After seeing a Jackie Chan film when he was three years old, he got interested in Kung Fu, and his parents enrolled him in classes. He thrived, and when he was eight he had the chance to go to China and study in Shaolin and later Beijing.
The documentary is about the challenges he faced on his journey.
To be honest, I found the whole thing quite disjointed and hard to follow. There were a lot of training montages interspersed with interviews with his parents and teachers, but there didn’t seem to be much in the way of structure. It just jumps in with the parents explaining how hard it was to be separated without explaining what was going on.
Another example; in Shaolin, Westerners are not usually allowed to stay in the dorms with the Chinese students and train with them – it was never explained why Andre was allowed to.
The confusion aside, the documentary has a lot of interesting points. I enjoyed the training montages, because they showed the wide range of things the children were learning – not just one style of wushu but several, and also strength, flexibility and stamina. They also spend time on academics as well as cleaning and other chores.
It was also clear that discipline was a strong driving force at the school. It looked hard work – and occasionally painful.
I was interested in the fundamental difference in attitude between Western parents and Chinese parents. In the West, parents often expect their children to be constantly progressing. In China, if you’re not good enough, you go back to the basics class; perfection is required before you can move on.
The documentary makers were at great pains to make sure we know that all this was the child’s choice – not being pushed on him by the parents, but fully supported by them.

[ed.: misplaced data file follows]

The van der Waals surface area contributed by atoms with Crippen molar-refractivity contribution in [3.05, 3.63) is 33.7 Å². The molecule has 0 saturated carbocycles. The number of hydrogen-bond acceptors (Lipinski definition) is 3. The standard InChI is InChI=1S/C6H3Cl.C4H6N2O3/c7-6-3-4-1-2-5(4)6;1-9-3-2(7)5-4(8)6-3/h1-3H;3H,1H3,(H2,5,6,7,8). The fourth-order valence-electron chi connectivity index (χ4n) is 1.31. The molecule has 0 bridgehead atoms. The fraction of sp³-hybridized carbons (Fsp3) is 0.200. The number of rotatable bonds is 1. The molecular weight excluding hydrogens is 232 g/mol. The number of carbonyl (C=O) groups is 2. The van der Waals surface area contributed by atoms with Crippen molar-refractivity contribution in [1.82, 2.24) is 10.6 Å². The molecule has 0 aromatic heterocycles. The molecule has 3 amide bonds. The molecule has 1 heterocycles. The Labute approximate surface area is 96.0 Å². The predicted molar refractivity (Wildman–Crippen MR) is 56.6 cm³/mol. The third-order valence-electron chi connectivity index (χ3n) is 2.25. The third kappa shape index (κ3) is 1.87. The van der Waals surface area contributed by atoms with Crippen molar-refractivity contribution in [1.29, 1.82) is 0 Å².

That attitude seems to have paid off – Andre is now eighteen and still practicing various Chinese martial arts. He competes with the US National Team, and has over 200 gold medals.
You can see a recent interview with him on You Tube, which also contains some clips from the documentary. The full documentary is available on Amazon (to buy*, or free on Prime), and also to buy in various places around the internet.
*Affiliate link. If you buy it we’ll make a small commission.
You’ve been coming to class for a few weeks now. You’re really enjoying yourself, but there’s one problem. You feel so… underdressed.
Everyone around you has these snazzy white suits, with cool belts. And there’s you, in your tracksuit bottoms and old t-shirt.
It’s time to level up!
So where can you get a dogi of your very own?
If you’re tight on cash, ask around at your dojo. Perhaps someone has an older one that they’re looking to replace, and you could help them by “recycling” the old one.
If you’d rather have a new one, your choices are vast.
Most big cities have a martial arts shop or two. For example in Bristol we have Enso. This is a good choice if you want some advice, or to try on your dogi to make sure of the sizing.
Alternatively, you can buy online.
Recently I bought a dogi from Blitz, and the experience was generally a good one. Service was speedy (I ordered on a Friday, it was delivered on Monday). The dogi is a good quality, and reasonably priced for what I got, too. They have a wide variety of options, from a simple “good first dogi” to thick ones suitable for competitions and demonstrations.
My one issue is that the sizing is not great. I’m 163cm tall, and I ordered the smallest adult size – which claims to fit people in the range 160-169cm. When I tried it on… well, let’s just say I sent it back to be replaced with a child sized dogi.
On the one hand, this is annoying, but on the other hand it means I can report that their customer service respond quickly to questions (such as “how much should I expect this to shrink when washed?”, to which the answer is “not much” – although see below).
Also, the returns process is simple and as speedy as their sales process.You tell them you want to return it, they send you a pre-paid postage label. You send it, they refund you. Easy.